CANBERRA, Oct. 21 (Xinhua) -- The Australian government has announced a funding boost for the conservation of the iconic Great Barrier Reef.
Tanya Plibersek, minister for the Environment and water, on Friday outlined the federal government's plan to protect the reef from the impacts of global warming.
It includes an additional 204 million Australian dollars (128.1 million U.S. dollars) in funding to address critical gaps in the long-term reef sustainability funding.
The extra commitment takes Australia's total investment in the Great Barrier Reef to 4.4 billion AUD (2.7 billion USD) from 2014-15 through to 2029-30.
In a joint statement with Nita Green, the special envoy for the Great Barrier Reef, Plibersek said the plan would reduce sediment run-off and restore mangrove and seagrass beds.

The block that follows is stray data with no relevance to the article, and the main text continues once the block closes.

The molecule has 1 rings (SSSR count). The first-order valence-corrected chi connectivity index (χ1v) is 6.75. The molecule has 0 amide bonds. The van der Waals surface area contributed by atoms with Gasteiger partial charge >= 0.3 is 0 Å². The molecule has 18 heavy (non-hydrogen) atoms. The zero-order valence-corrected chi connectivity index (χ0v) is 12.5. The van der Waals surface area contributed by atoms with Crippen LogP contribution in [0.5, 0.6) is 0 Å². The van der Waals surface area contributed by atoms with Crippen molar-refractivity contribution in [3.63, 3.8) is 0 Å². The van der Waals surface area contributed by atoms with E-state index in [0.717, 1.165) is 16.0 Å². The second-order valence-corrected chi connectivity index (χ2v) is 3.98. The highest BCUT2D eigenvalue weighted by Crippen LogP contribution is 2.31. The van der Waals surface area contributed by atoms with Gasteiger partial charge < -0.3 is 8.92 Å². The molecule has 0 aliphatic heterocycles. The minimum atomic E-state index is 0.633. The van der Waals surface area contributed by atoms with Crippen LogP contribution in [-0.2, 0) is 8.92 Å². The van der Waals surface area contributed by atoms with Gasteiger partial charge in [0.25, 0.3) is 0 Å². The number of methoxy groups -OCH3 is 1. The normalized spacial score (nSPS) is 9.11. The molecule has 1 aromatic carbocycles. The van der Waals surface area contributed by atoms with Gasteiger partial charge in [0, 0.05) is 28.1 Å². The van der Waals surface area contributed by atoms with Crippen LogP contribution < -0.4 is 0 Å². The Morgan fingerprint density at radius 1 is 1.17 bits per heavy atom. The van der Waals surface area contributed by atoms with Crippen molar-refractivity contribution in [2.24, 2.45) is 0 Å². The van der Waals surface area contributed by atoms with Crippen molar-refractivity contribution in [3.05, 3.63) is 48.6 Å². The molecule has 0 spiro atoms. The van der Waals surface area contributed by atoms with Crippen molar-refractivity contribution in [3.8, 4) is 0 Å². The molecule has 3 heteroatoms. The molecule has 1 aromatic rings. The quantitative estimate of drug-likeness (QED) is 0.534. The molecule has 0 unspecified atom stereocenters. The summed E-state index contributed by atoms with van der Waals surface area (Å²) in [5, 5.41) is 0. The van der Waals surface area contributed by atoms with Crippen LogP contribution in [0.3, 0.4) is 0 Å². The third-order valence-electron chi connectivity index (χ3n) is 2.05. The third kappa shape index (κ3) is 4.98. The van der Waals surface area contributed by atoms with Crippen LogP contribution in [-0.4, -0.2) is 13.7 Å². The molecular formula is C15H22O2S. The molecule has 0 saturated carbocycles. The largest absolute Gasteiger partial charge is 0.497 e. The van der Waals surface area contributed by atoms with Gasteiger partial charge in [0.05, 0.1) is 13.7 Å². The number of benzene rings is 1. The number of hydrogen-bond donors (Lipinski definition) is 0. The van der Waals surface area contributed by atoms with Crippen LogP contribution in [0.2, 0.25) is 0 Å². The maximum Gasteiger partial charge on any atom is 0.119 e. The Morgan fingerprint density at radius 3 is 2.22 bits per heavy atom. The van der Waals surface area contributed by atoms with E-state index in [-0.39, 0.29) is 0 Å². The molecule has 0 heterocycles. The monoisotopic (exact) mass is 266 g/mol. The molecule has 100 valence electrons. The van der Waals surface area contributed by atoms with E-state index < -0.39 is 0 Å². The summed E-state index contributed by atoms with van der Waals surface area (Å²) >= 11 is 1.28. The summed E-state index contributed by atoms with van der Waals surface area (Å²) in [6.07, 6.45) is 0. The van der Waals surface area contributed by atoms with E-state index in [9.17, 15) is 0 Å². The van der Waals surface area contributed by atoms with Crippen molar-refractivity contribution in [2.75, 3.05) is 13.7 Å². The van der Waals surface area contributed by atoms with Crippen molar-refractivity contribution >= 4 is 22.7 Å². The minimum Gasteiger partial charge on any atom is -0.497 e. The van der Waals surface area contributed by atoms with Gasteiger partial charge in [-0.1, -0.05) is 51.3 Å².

"If we protect the reef, we protect our future. This new investment will bring forward actions that have been long overdue," they said.
"Under the previous government, the Reef 2050 Plan was allowed to drift off course. We're bringing it back on track."
"This funding will deliver stronger monitoring to ensure water quality targets are met, improve our understanding of blue carbon ecosystems and support traditional owners to manage land and sea country."
The funding includes 20 million AUD (12.5 million USD) to assist corals in evolving more quickly and adapting to a changing environment.
A 15.3 million AUD (9.6 million USD) grant has been awarded to the Central Queensland University to establish the Coastal Marine Ecosystems Research Centre.
The Great Barrier Reef, the world's largest coral reef, is also one of Australia's biggest tourism attractions.
In March, it experienced its sixth mass coral bleaching event as a result of marine heatwaves.
Friday's announcement came ahead of Plibersek meeting with state and territory officials for the first time since the federal government won power in May.
The meeting will set the agenda for the national response to environmental challenges. ■